With many businesses planning to reopen their offices and worksites in the near future, it’s clear that not everyone will be returning to the workplace. Many organizations plan to allow large numbers of employees to continue working remotely given remote work’s success during the pandemic. Mercer, an HR consulting firm, surveyed 800 employers and 94% stated work productivity was the same or higher since employees started working as a remote employee. Pearl Meyer, an executive compensation firm conducted a survey with similar results. In their survey of 349 companies conducted last February and March, more than 80% of participants reported their organization’s shift to remote work during the pandemic had been successful, and nearly 40% reported an increase in productivity.
What was once a perk has now become commonplace with many employees reporting they’d look for work elsewhere if their current employer required them to return to the office full- time. Once the decision has been made to allow employees to continue to be remote, companies must ensure processes and policies are in place for smooth, continued operations. In particular, employing a remote employee in a state different from the employer’s presents more administrative burdens. Here is a checklist to help ease those burdens.
- Require out-of-state employees to complete a state W-4 and update with the payroll provider. Note that some states, such as FL, AK, WA and TX, do not require a separate state tax form.
- Ensure the payroll provider establishes unemployment insurance and a withholding account for that state.
- Consult the corporate tax advisor to determine if a business license or sales and use tax account is needed.
- Add the state to the company’s workers’ compensation policy. Some states, such as OH, require a separate state workers’ compensation policy to cover remote employees in their state. Note that organizations are liable for injuries that occur in an employee’s home office if the employee is working remotely.
- Consult with IT staff to ensure current counter-cyberattack software is sufficient to handle adding employees in other states.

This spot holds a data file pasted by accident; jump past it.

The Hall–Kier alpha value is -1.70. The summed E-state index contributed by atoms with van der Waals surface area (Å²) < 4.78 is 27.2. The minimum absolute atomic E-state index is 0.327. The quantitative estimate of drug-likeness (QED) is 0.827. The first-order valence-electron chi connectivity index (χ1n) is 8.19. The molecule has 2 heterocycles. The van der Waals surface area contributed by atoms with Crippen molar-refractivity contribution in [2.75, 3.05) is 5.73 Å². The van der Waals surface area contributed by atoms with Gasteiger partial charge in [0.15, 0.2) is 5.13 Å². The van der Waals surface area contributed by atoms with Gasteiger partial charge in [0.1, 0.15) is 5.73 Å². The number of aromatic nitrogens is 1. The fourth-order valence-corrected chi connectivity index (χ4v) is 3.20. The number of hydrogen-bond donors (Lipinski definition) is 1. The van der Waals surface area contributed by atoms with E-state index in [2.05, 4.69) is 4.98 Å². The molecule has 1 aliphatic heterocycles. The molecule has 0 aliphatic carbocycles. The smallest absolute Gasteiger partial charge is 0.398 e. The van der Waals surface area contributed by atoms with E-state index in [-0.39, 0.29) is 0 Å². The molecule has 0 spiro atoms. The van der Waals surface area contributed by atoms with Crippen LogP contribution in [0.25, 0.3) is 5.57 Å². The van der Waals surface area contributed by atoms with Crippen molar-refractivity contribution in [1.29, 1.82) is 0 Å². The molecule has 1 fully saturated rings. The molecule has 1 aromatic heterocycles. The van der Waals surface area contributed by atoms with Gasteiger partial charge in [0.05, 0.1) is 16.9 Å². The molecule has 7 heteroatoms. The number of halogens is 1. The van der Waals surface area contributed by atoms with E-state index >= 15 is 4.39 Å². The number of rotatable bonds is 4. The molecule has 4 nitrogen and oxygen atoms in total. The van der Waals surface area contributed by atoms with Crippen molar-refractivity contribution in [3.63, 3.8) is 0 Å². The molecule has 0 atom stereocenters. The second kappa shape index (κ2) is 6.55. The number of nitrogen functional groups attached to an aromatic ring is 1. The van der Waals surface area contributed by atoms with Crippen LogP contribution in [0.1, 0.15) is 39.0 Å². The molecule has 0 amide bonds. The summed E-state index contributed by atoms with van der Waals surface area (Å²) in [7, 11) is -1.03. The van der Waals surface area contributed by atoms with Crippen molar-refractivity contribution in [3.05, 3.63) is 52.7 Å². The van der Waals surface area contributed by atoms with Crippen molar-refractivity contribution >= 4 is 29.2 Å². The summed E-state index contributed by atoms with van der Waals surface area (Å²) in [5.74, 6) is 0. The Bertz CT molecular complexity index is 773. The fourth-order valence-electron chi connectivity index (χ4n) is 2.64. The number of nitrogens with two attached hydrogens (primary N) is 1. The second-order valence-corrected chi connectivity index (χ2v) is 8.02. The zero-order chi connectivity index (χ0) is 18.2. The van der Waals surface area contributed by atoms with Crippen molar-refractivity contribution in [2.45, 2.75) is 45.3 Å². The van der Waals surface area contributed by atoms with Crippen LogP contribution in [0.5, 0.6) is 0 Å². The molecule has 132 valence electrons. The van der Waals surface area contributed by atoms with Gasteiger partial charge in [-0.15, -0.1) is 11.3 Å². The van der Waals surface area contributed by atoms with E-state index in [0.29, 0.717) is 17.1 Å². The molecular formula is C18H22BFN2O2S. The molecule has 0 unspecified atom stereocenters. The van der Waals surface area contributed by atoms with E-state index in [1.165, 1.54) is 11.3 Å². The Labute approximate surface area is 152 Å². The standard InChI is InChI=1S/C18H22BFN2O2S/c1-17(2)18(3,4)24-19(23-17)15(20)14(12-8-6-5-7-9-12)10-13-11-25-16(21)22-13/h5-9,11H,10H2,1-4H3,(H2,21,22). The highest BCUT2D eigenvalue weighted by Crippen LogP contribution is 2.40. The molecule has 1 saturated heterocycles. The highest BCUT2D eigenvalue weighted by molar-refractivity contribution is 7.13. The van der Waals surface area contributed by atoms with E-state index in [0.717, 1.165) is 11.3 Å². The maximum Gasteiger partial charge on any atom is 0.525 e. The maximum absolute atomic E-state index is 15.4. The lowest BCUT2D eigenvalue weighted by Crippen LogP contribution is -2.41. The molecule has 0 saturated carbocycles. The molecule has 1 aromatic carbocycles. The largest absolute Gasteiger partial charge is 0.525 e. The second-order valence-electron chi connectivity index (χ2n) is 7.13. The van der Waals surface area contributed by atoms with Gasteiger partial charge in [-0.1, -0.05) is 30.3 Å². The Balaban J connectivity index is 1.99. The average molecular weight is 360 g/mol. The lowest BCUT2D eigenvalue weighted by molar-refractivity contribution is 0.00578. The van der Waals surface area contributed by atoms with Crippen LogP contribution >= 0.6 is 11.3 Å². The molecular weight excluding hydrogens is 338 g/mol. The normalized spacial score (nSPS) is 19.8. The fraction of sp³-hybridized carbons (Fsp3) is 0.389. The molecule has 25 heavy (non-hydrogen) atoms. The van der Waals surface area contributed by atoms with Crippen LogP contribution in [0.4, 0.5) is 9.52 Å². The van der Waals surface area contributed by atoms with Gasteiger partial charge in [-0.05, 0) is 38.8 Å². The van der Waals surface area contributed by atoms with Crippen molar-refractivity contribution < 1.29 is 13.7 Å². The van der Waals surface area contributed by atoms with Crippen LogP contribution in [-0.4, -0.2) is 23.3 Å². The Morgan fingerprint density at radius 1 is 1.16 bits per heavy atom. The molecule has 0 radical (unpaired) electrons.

- Ensure proper secure VPN/Server/Remote access infrastructure is in place and that employees are trained on its use.
- Determine whether the company will provide or reimburse for home office equipment, high speed internet, cell phone, home office set-up, etc. Note that some states, like CA, require employers to cover a portion of communication costs for remote employees.
- Determine the need for employee monitoring software.
- Consult legal counsel to determine compliance with labor laws in states. Some states have very specific regulations concerning HR activities such as hiring and onboarding. For example, many states have ban-the-box laws restricting application questions concerning prior arrests and convictions. Others allow such inquiries at various stages of the hiring process. Conducting pre-hire drug and other background checks is an area in which states have very different regulations.
- Some states, like NY and MA, require the addition of an IVF rider in health insurance plans.
- Conduct a compensation analysis to determine necessary adjustments due to varying costs-of-living from state to state.
- Ensure compliance with state wage and hour laws including paying proper minimum wage.
- Ensure compliance with mandatory paid leave laws. Many states, such as CA, CO, DC, NY and NJ, require paid family leave that is administered through the state and financed through a state payroll tax.
- Ensure required employment law posters are provided and home occupation permits are obtained if state-mandated.
- Reassess all leave and telecommuting policies to ensure clear and non-discriminatory.
- Conduct state-mandated trainings. For example, NY, CA, DE and ME are among the states that require sexual harassment training. Others, like CT, KY, NH and OR, require COVID safety training.
- Ensure current performance appraisal processes and tools are adjusted to meet the needs of remote workers and supervisors.
- Ensure video conferencing applications are serving communication needs.
- Create more opportunities for connecting with remote workers and ensure they feel like part of the team. Assess whether current procedures inadvertently make remote employees feel disengaged and left out.
- Conduct more frequent check-ins with remote employees.
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Smart HR works with many multi-state employers and ensures those clients are compliant with employment laws in the states in which they have remote employees. Among the many services Smart HR offers is handling all HR functions such as recruiting, hiring, onboarding, benefits administration, employee relations, compensation, performance appraisal management and training to name a few. When a client outsources its HR function to Smart HR, it can rest assured that a knowledgeable, seasoned and personable Smart HR consultant has all their HR needs covered. Call today.